How do you enter?
1. Like our Facebook page
2. Like Erica’s Amazon page: http://www.amazon.com/Erica-Chilson/e/B007X9QDRK
3. Like Erica Chilson‘s Facebook page & tell her that:
a. Wicked Reads says congratulations on Revamping Good Girl!!
b. Tag Wicked Reads when you leave the comment for an extra entry.
5. Comment on this post that you’re done & what Like # you were on Amazon.
You can earn extra entries by:
Liking this Post (1 entry); Sharing this Post (1 entry per page you share it on); & Tagging your friends (1 friend per comment; 1 entry for each comment with a tagged friend).
Our President’s Day Giveaway will run until 10:00 pm EST on 2/17/2014. Two winners will be chosen and announced by 11:00 pm.
Books will be gifted via Amazon US only.
Facebook is neither affiliate with nor responsible for this post or giveaway.
(click the photo to purchase)
The Revamped edition of Good Girl is also on sale for a limited time only. Begin the Blended Series at a discounted rate and save four dollars.
(click photo to purchase)
If you own the previous edition of Good Girl and need information on how to update *click here*
I would appreciate it if you would please share this information on book pages you frequent.
Good Girl’s revamped edition is now available on Amazon at a special republish sale price of 99 pennies. *limited time only* List Price: $4.99 **Purchase on Amazon**
Do I need to reread the revamped edition if I previously read Good Girl: Yes. GG’s 1st edition was 120,000 words & 50 chapters. GG’s Revamped edition is 220,000 words and 86 chapters. Storyline threads have been deleted. Every scene has been rewritten with many deleted. The main premise has been changed. Characters have evolved. The genre has changed from Erotica to Romance. The series title has changed from Playroom to Blended. Major editing. My apologies. GG is the foundation of the Blended series, and while writing Widow I hit major roadblocks that needed eliminated. GG will go through one more major edit when I edit the print proof for publishing into paper, but nothing will change other than those pesky errors. So if you find mistakes… after thousands of hours of staring at GG, sorry, I’m not touching it for at least a month.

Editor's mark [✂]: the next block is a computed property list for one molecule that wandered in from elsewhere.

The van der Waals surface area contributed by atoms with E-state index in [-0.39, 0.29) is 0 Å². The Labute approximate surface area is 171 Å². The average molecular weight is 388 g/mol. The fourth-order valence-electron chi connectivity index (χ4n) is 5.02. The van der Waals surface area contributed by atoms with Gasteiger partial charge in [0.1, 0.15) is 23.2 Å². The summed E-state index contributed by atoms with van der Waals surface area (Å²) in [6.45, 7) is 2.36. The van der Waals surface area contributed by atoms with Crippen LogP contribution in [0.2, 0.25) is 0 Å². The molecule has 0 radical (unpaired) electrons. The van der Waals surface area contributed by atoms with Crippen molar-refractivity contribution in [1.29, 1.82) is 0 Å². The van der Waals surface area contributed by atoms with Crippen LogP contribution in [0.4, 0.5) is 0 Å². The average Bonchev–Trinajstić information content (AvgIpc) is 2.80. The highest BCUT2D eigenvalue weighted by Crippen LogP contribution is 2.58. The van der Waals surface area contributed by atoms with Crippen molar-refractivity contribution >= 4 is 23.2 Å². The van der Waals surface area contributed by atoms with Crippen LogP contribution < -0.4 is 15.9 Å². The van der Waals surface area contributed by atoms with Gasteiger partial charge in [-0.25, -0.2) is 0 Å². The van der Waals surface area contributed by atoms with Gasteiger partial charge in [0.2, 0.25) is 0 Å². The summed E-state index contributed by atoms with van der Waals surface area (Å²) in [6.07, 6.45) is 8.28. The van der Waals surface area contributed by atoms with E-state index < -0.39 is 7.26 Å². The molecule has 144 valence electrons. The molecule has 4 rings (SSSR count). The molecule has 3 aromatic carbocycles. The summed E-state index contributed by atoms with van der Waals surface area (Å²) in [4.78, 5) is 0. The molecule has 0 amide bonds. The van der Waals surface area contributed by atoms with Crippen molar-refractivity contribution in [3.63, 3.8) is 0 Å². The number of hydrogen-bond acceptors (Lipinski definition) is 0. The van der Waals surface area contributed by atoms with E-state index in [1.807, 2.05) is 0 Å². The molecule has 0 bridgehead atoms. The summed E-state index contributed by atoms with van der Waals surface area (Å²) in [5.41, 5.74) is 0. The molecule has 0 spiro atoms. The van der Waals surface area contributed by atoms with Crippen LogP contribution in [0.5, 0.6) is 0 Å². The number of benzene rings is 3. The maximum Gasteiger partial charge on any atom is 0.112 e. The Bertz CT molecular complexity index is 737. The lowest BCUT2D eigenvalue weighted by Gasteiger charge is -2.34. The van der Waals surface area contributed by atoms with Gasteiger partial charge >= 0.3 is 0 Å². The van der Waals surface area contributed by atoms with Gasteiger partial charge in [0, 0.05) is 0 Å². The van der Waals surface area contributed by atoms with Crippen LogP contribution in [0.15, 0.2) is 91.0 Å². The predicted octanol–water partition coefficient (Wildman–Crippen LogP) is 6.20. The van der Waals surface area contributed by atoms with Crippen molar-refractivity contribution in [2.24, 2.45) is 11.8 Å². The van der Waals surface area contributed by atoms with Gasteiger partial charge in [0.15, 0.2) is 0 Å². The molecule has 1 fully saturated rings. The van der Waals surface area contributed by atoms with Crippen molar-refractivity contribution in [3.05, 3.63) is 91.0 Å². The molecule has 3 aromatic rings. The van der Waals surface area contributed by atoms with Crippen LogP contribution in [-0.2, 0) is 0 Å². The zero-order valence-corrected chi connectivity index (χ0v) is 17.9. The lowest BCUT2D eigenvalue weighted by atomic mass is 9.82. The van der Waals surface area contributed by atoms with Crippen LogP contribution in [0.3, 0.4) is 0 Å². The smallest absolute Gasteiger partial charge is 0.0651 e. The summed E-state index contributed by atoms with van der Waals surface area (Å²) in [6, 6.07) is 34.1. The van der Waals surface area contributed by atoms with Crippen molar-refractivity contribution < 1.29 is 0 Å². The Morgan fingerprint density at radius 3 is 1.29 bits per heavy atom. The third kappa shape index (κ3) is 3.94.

Do I need to repurchase a copy of Good Girl: NO! Please, do not repurchase. I don’t wish to be paid twice for the same book, even though it is vastly different. Repurchasing GG will NOT give you the latest edition. Even if you delete GG off of your Kindle Library/Account, Amazon’s database still sees it as just re-downloading the previous copy while taking your hard-earned money. DO NOT REPURCHASE!!! I tried this myself, and was saddled with the same copy after spending a buck.
Will deleting the copy off of my device and re-downloading update my copy: No. I also tried this in the past.
Will an update be available through Amazon: Yes. Patience, please. At the bottom of this posting, I will c/p my email correspondence with Amazon to keep you informed.